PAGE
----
After the course, God also opened doors for Sam and Margaret to talk with top national health officials and receive their affirmation about HBLSS being an effective strategy for reducing maternal mortality in Nigeria.

Margaret returned to Nigeria in 2011 for follow-up that included retesting the trainers individually on their retention of what they remembered. The retention result was 98%!

Margaret also provided problem-solving with leaders and talked with them about gathering statistics for research on outcomes they were seeing. The leaders continued to train others.

Throughout the partnership of Sam and Margaret in Nigeria, people around the world were praying for this significant opportunity of spiritual and professional collaboration.  God answered prayer!

As a result, 862 participants have been prepared and training is ongoing. Initial statistics record that maternal and infant mortality has been significantly reduced by eliminating avoidable causes of death that can be addressed through simple knowledge and skills, which HBLSS provides.

1112016mn220NCF Nurses in Minnesota continue to discuss God’s plan for improving global health through partnerships like the one Sam and Margaret developed. “We are praying for our brothers and sisters in Nigeria who are sharing Jesus’ compassion in Christ-centered healthcare,” said Mary Thompson, former NCF Director.

Sam knows that NCF nurses are praying for him. He left his globally-minded friends with these prayer requests:

  • Pray for God’s Kingdom to expand with the holistic salvation of mothers and children through the Rebecca Mbok Foundation (RMF).
  • Ask God to send us to people and organizations to be partners in this work.
  • Pray for funds to expand the work of Home Based Life Saving Skills (HBLSS).

Sam is grateful that nurses in the USA and around the world are vitally connected through NCFI to equip and encourage Christian nurses to integrate Biblical principles and Christ-centered values within clinical practice, leadership, education and research.

“Sam’s work is fulfilling the NCFI mission and he has given us a glimpse of what God is doing in Nigeria. We are linked to this ministry,” said Mary Thompson. “We pray that God will continue to open our eyes to what He is doing through Christian nurses and students globally through NCFI. It is exciting to be involved in God’s work in our world!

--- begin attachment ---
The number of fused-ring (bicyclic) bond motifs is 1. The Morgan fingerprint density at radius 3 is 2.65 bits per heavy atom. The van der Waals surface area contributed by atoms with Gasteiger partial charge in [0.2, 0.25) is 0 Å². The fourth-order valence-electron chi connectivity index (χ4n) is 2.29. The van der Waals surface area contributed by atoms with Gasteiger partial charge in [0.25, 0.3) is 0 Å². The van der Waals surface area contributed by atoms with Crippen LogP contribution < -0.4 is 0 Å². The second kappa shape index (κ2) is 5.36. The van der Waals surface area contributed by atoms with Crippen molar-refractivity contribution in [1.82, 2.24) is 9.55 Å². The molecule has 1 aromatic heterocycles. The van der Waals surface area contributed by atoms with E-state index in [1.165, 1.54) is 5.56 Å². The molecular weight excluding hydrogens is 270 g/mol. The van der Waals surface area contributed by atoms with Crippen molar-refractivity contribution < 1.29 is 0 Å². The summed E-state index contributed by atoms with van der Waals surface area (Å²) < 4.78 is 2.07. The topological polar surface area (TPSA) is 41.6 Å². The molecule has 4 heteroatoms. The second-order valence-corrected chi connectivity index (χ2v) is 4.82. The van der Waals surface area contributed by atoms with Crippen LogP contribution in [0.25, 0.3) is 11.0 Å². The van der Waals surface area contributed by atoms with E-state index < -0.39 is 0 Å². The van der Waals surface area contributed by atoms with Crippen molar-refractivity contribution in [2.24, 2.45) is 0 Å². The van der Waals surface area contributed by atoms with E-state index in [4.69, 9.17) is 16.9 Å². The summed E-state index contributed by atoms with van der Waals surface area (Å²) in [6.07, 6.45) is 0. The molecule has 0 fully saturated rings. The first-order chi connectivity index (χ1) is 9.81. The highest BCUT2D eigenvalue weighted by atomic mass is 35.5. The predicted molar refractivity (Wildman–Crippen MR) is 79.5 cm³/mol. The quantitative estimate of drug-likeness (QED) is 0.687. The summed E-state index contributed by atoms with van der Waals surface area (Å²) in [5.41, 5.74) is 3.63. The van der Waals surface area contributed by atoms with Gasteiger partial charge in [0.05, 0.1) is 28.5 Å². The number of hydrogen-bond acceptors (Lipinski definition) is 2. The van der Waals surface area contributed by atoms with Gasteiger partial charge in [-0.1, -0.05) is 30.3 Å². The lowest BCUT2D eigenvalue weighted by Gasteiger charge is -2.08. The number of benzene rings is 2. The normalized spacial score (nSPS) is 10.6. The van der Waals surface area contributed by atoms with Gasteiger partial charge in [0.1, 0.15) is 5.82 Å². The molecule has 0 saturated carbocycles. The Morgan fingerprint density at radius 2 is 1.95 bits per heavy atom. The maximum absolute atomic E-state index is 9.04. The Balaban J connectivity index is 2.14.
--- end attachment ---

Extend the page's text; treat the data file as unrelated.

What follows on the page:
Discover more about NCFI and NCF/USA.

What’s Your Life Story?

December 20, 2016

12202016christmas

The coming of Jesus changed everything for Mary and Joseph. When the angel Gabriel told Mary, “You will be with child” (Luke 2:31), it took courage for her to say, “May it be done to me according to your word” (v. 38). Everything was at stake. Pregnancy could ruin Mary’s life and had huge implications for Joseph. Yet when God spoke to Joseph he did what the angel of the Lord commanded (Matthew 1:24). Jesus’ coming completely changed Mary’s and Joseph’s life story.

When Jesus changes our story, do we give him the same response as Mary and Joseph? If Jesus simply asks, “Stop, listen, and take a moment to focus on this patient,” what is our response? When he asks more difficult, even impossible, things such as apply for that job, or serve at the homeless shelter, (or be the National Director of NCF), what is our response? It takes courage to say yes to Jesus.

The reality is, Jesus will change your story in small, big, and overwhelming ways. But like Mary and Joseph—like all the life stories we read in the Bible—Jesus makes our story better. Mary and Joseph raised the Son of God! As nurses, our life story changes the lives of others.

As you celebrate the coming of Jesus, ask God what he wants to do in your life. I pray you will hear his voice and be empowered by the Holy Spirit to have the courage, like Mary and Joseph, to say yes.

Kathy Schoonover-Shoffner, PhD, RN
NCF National Director
Editor-in-Chief of Journal of Christian Nursing

 

Significant Moments

December 1, 2016

11292016oruRecently, I’ve been focusing on how to seek and receive God’s direction, how to find and stay in that place where I hear his voice. What I want is to understand God’s leading and the right actions, words, or decisions for everyday situations. This can feel like instinct or intuition. But as Christians, it can be the leading of the Holy Spirit.

As nurses, we need the leading of the still, small voice of God. A simple responsiveness to God in everyday events can create significant moments.

I remember how God’s whisper created a significant moment in my life the summer after I became a nurse and I traveled from Texas to Iowa to help my grandparents move. Mom and Dad said, “When you drive through Tulsa, Oklahoma, check out the campus of Oral Roberts University. It’s beautiful!” They had wanted me to do my undergraduate work there.

I took their advice, parked the car, and walked around the ORU campus. A thought hit me to find the nursing department and see what it looked like.